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umbilical cord was found in 52 (80%) patients and significant circumcision bleed in 4 (6.1%). History of consanguineous marriage of parents was observed in 22 (33.8%) patients. Rare inherited coagulopathies that were found in our population included deficiency of fibrinogen, prothrombin; factors V, VII, X, XII and XIII. The most common rare inherited coagulopathy that was identified in our population was factor VII deficiency. Twenty-one patients (32.3%) were diagnosed to be factor VII deficient of whom eight were males (38%) and thirteen females (61%). This group of patients had a mean age of 10.3 ± 12.93 years (range 1-54 years). Majority of the patients {n =18 (85%)} had history of epistaxis and gum bleeding off and on since birth. One patient presented at the age of 54 years when she had significant haemorrhage while undergoing hysterectomy. Eleven patients (52%) had history of bleeding from the umbilical cord. Family history of consanguinity was seen in ten patients (47%). There was isolated prolonged PT in all patients and mixing studies revealed correction of PT with normal plasma and aged serum. Factor X deficiency was seen in seventeen patients (26.1%) and out of these; eleven were males (68%) and six females (32%). Mean age was 3.94 ± 3.74 years (range 114 years). Majority of the patients (94.1%) presented with history of bruising and gum bleeding since birth, except for one 14 years old female who presented with complaints of menorrhagia. Significant birth history including bleeding from the umbilical cord was seen in nearly all patients. Only one patient had a family history of consanguinity. Laboratory investigations revealed prolongation of both PT and APTT; correction done with normal plasma and aged serum. There were fourteen patients (21.5%) with factor XIII deficiency- eight were males (57%) and six were females (42%). Mean age was calculated to be 8.28 ± 6.08 years (range 1-18 years). All patients (100%) had history of prolonged bleeding from the umbilical cord at birth. However, the commonest presenting complaint was bruising after minor trauma (90%). Family history was significant in six patients (42%). Upon investigation, all patients had normal PT and APTT. Subsequently, clot solubility test was done in all patients (100%) and all of them were found to be factor XIII deficient. Quantitative factor XIII assay was not done since it is not available at these three centers. Factor V deficiency was found in nine patients (13.8%). Two were females (22%) and seven were males (77%). Mean age at presentation was 8.44 ± 6.63 years (range 2-22 years). Patients presented with complaints of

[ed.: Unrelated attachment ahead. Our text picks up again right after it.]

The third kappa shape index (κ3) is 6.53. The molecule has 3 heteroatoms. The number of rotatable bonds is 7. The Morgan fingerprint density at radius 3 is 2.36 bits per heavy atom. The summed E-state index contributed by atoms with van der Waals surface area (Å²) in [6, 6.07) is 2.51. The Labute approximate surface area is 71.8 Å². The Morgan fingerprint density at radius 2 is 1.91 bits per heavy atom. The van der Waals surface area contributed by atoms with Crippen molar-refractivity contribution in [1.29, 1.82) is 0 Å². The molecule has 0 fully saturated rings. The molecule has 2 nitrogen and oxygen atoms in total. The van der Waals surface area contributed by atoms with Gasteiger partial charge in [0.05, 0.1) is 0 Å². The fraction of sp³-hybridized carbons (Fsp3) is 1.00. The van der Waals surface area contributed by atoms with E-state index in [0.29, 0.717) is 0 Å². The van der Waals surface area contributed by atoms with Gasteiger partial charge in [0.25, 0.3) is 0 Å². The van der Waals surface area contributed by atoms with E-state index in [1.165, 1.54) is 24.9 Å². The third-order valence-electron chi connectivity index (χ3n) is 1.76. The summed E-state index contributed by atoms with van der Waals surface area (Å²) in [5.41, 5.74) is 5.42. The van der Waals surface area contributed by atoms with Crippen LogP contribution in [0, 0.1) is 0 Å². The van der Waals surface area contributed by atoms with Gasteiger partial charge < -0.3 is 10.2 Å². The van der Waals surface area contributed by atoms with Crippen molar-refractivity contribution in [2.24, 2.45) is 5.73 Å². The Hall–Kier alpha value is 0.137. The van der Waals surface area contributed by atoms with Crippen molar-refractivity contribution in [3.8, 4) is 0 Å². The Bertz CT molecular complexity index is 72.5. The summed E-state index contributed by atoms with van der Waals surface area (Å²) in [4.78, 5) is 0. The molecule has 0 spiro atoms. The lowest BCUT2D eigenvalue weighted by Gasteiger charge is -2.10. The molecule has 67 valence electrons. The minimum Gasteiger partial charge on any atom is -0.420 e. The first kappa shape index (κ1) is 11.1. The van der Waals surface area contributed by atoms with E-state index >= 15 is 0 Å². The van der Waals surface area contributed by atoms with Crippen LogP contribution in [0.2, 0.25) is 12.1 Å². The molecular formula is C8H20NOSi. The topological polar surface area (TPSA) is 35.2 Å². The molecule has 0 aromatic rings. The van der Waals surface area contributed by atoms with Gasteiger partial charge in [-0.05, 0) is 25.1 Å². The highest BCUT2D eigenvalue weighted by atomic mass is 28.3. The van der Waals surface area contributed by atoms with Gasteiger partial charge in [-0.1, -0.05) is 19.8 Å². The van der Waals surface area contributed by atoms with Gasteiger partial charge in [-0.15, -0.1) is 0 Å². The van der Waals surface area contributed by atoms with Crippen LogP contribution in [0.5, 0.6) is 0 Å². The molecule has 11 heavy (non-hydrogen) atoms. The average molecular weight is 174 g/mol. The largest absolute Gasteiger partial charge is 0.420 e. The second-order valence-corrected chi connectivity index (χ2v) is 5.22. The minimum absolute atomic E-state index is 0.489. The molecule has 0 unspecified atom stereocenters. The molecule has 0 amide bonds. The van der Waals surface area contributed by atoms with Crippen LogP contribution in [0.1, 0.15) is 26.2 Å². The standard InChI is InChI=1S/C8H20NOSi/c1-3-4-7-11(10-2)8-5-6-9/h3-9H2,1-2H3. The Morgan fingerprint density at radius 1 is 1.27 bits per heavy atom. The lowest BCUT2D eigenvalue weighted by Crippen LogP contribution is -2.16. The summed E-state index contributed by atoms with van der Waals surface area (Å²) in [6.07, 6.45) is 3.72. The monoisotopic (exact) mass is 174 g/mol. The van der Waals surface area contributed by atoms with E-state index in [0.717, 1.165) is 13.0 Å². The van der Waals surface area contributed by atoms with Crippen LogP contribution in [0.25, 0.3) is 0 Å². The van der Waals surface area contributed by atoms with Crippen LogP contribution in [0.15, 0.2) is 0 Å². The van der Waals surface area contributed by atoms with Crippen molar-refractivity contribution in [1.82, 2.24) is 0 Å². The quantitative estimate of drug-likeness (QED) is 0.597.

J Pak Med Assoc

Table. Number of patients and relative frequency of inherited coagulation disorders in iran, italy and united kingdom (excluding vwd)6 and also comparison with present study. Iran

Italy

United Kingdom

Present Study

Fibrinogen

Defect

70 (1.5%)

10 (0.2%)

11 (0.2%)

2 (3%)

Prothrombin

15 (0.3%)

7 (0.2%)

1 (0.02%)

1 (1.5%)

Factor V

70 (1.5%)

21 (0.5%)

28 (0.6%)

9 (13.8%)

Factor VII

300(6.6%)

58 (1.3%)

62 (1.3%)

21 (32.3%)

FactorV+VIII

80 (1.7%)

29 (0.7%)

18 (0.3%)

-

FactorVIII (Haemophilia A)

3000 (65.4%)

3428 (80%)

3554 (76.8%)

-

FactorIX (Haemophilia B)

900 (19.6%)

626 (15%)

762 (16.1%)

-

Factor X

60 (1.3%)

16 (0.4%)

25 (0.5%)

17 (26.1%)

Factor XI

20 (0.4%)

60 (1.3%)

150 (3.3%)

-

Factor XIII

80 (1.7%)

31 (0.7%)

26 (0.5%)

14 (21.5%)